NHTSA Evaluating Petition To Investigate 500,000 Tesla Vehicles For Unintended Acceleration

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NHTSA Evaluating Petition To Investigate 500,000 Tesla Vehicles For Unintended Acceleration

Just hours after we reported that the NTSB would be investigating a fatal Tesla Model X crash in February, we now learn that the U.S. National Highway Traffic Safety Administration has begun an investigation into a petition it has received regarding certain Tesla models.

According to Bloomberg, the petition involves "unintended acceleration in vehicles".

The NHTSA says its Office of Defects received the defect petition on December 19 and that the request applied to model year 2012 through 2019 Tesla Model S vehicles, model year 2016 through 2019 Tesla Model X vehicles and model year 2018 through 2019 Tesla Model 3 vehicles. This totals about 500,000 Tesla vehicles. 

The petitioner cited 127 consumer complaints to the NHTSA involving 123 separate vehicles. These reports included 110 crashes and 52 injuries.

Yesterday we reported that the NTSB said its going to convene a meeting on February 25 to examine the probable cause of a fatal Tesla accident that took place in California in 2018.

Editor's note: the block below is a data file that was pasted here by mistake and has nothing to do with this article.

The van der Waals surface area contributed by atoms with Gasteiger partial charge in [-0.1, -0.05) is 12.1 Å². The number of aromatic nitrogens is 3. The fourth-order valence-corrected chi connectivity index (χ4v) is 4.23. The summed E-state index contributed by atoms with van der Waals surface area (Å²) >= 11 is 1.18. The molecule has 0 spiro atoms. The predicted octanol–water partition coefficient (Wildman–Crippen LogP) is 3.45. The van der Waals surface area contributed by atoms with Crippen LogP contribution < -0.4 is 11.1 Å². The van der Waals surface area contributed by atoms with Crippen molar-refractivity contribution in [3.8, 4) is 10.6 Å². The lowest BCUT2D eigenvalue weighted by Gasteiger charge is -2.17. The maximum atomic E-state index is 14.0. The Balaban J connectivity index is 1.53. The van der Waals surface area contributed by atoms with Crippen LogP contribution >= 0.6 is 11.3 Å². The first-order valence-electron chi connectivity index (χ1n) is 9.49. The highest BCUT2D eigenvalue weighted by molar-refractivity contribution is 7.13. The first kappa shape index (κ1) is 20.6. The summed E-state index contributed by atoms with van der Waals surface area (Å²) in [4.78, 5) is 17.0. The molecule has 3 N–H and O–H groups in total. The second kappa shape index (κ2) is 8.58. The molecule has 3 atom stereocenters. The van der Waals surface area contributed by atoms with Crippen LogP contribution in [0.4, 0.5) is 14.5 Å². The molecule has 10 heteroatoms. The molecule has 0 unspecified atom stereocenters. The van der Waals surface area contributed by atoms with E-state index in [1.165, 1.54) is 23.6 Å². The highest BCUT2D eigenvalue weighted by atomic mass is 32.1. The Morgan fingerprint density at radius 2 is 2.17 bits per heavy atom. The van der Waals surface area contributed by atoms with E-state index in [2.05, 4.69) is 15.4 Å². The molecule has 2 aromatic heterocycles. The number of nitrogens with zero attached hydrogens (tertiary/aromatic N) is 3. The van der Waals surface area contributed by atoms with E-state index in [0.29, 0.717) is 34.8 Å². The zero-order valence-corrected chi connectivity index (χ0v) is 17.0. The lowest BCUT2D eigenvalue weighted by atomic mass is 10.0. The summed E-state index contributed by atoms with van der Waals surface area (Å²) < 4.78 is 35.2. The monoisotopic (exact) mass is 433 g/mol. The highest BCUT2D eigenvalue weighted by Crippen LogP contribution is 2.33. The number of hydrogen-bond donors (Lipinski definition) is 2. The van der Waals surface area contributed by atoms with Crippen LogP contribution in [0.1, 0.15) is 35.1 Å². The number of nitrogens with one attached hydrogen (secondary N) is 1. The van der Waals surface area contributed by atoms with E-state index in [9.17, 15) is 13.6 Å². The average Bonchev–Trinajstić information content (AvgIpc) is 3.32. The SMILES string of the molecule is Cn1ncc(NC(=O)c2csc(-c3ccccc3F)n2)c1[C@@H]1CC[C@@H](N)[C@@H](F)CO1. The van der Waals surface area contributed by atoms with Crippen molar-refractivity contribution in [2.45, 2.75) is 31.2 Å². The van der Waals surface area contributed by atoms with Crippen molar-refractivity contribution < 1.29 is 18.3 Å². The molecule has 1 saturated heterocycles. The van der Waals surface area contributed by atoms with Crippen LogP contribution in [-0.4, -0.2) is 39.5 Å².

Autopilot was engaged in 38 year old Apple engineer Walter Huang's Model X prior to the accident, as we have reported. The NTSB and NHTSA are now investigating a "number of crashes" where Autopilot was involved, according to Automotive News.  

Last week, for instance, the NHTSA also said it was investigating a December 29th crash of a Model 3 that a passenger dead after the Model 3 collided with an inanimate fire truck in Indiana. It's also investigating another crash on the same date where a Model S ran a red light and struck a Honda, killing its two occupants. 

And, of course, it is no surprise to us that the NHTSA has not made a determination as to whether or not an investigation is warranted regarding the new petition yet. Because if it isn't clear as day to them at this point, we're not sure what it's going to take to wake these regulators from the half decade long slumber they've been in....

Tyler Durden Fri, 01/17/2020 - 09:05
Disaster Accident

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